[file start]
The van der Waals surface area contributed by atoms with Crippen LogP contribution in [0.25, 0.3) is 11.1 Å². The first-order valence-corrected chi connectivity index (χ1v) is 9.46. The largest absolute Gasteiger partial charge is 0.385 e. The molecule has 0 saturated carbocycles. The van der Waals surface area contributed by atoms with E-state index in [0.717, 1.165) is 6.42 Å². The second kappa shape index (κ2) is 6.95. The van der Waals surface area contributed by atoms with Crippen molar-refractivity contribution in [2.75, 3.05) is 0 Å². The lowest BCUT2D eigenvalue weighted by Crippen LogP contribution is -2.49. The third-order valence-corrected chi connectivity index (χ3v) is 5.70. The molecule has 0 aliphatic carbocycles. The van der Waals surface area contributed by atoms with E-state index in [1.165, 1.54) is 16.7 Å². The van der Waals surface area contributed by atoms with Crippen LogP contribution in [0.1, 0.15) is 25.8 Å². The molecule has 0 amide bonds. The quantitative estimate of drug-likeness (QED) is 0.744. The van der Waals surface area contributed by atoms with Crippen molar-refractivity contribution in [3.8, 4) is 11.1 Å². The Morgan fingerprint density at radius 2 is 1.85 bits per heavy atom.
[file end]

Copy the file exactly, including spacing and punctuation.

The van der Waals surface area contributed by atoms with Crippen LogP contribution in [0.25, 0.3) is 11.1 Å². The first-order valence-corrected chi connectivity index (χ1v) is 9.46. The largest absolute Gasteiger partial charge is 0.385 e. The molecule has 0 saturated carbocycles. The van der Waals surface area contributed by atoms with E-state index in [0.717, 1.165) is 6.42 Å². The second kappa shape index (κ2) is 6.95. The van der Waals surface area contributed by atoms with Crippen molar-refractivity contribution in [2.75, 3.05) is 0 Å². The lowest BCUT2D eigenvalue weighted by Crippen LogP contribution is -2.49. The third-order valence-corrected chi connectivity index (χ3v) is 5.70. The molecule has 0 aliphatic carbocycles. The van der Waals surface area contributed by atoms with E-state index in [1.165, 1.54) is 16.7 Å². The van der Waals surface area contributed by atoms with Crippen LogP contribution in [0.1, 0.15) is 25.8 Å². The molecule has 0 amide bonds. The quantitative estimate of drug-likeness (QED) is 0.744. The van der Waals surface area contributed by atoms with Crippen molar-refractivity contribution in [3.8, 4) is 11.1 Å². The Morgan fingerprint density at radius 2 is 1.85 bits per heavy atom.